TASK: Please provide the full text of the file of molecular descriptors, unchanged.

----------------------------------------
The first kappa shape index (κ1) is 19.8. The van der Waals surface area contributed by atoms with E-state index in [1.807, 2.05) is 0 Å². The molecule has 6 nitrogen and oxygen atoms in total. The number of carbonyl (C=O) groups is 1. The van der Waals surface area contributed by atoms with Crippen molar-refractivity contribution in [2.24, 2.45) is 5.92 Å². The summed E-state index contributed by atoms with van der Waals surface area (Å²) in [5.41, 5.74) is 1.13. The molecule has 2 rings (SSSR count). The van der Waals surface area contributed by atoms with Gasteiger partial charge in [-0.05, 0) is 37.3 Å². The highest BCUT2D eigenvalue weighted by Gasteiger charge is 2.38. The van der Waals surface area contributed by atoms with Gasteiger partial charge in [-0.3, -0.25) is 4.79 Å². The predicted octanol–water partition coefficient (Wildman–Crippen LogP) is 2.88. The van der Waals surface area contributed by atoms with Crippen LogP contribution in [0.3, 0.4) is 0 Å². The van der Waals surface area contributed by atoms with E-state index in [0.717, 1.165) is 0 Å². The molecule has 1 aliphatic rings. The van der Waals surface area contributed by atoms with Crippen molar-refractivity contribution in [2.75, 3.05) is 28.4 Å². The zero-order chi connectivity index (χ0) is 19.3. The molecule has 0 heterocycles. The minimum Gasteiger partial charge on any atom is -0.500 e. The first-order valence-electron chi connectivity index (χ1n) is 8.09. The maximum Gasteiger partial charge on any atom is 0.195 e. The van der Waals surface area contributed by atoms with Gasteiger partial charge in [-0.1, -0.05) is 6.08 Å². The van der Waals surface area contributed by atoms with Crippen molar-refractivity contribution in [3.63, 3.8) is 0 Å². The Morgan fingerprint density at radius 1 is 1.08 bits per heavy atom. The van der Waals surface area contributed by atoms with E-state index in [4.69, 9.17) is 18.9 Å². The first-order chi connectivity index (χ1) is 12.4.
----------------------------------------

The first kappa shape index (κ1) is 19.8. The van der Waals surface area contributed by atoms with E-state index in [1.807, 2.05) is 0 Å². The molecule has 6 nitrogen and oxygen atoms in total. The number of carbonyl (C=O) groups is 1. The van der Waals surface area contributed by atoms with Crippen molar-refractivity contribution in [2.24, 2.45) is 5.92 Å². The summed E-state index contributed by atoms with van der Waals surface area (Å²) in [5.41, 5.74) is 1.13. The molecule has 2 rings (SSSR count). The van der Waals surface area contributed by atoms with Gasteiger partial charge in [-0.05, 0) is 37.3 Å². The highest BCUT2D eigenvalue weighted by Gasteiger charge is 2.38. The van der Waals surface area contributed by atoms with Gasteiger partial charge in [-0.3, -0.25) is 4.79 Å². The predicted octanol–water partition coefficient (Wildman–Crippen LogP) is 2.88. The van der Waals surface area contributed by atoms with Crippen LogP contribution in [0.3, 0.4) is 0 Å². The van der Waals surface area contributed by atoms with E-state index in [0.717, 1.165) is 0 Å². The molecule has 1 aliphatic rings. The van der Waals surface area contributed by atoms with Crippen molar-refractivity contribution in [2.75, 3.05) is 28.4 Å². The zero-order chi connectivity index (χ0) is 19.3. The molecule has 0 heterocycles. The minimum Gasteiger partial charge on any atom is -0.500 e. The first-order valence-electron chi connectivity index (χ1n) is 8.09. The maximum Gasteiger partial charge on any atom is 0.195 e. The van der Waals surface area contributed by atoms with Gasteiger partial charge in [-0.1, -0.05) is 6.08 Å². The van der Waals surface area contributed by atoms with Crippen molar-refractivity contribution in [3.63, 3.8) is 0 Å². The Morgan fingerprint density at radius 1 is 1.08 bits per heavy atom. The van der Waals surface area contributed by atoms with E-state index in [4.69, 9.17) is 18.9 Å². The first-order chi connectivity index (χ1) is 12.4.